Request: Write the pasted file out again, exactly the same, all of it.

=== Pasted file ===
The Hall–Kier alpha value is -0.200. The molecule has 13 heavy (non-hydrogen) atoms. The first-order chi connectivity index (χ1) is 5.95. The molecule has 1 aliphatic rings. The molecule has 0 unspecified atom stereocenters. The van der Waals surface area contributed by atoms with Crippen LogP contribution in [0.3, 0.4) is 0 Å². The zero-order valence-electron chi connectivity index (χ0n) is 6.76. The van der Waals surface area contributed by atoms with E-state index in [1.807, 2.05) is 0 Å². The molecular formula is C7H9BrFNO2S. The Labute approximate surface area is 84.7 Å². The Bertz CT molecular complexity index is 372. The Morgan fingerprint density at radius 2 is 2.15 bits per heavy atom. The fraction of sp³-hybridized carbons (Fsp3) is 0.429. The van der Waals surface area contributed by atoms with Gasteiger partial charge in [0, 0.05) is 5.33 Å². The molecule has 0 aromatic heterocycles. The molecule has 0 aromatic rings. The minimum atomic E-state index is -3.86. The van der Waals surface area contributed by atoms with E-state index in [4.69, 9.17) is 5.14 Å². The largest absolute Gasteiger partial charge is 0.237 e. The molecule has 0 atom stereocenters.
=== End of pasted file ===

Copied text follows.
The Hall–Kier alpha value is -0.200. The molecule has 13 heavy (non-hydrogen) atoms. The first-order chi connectivity index (χ1) is 5.95. The molecule has 1 aliphatic rings. The molecule has 0 unspecified atom stereocenters. The van der Waals surface area contributed by atoms with Crippen LogP contribution in [0.3, 0.4) is 0 Å². The zero-order valence-electron chi connectivity index (χ0n) is 6.76. The van der Waals surface area contributed by atoms with E-state index in [1.807, 2.05) is 0 Å². The molecular formula is C7H9BrFNO2S. The Labute approximate surface area is 84.7 Å². The Bertz CT molecular complexity index is 372. The Morgan fingerprint density at radius 2 is 2.15 bits per heavy atom. The fraction of sp³-hybridized carbons (Fsp3) is 0.429. The van der Waals surface area contributed by atoms with Gasteiger partial charge in [0, 0.05) is 5.33 Å². The molecule has 0 aromatic heterocycles. The molecule has 0 aromatic rings. The minimum atomic E-state index is -3.86. The van der Waals surface area contributed by atoms with E-state index in [4.69, 9.17) is 5.14 Å². The largest absolute Gasteiger partial charge is 0.237 e. The molecule has 0 atom stereocenters.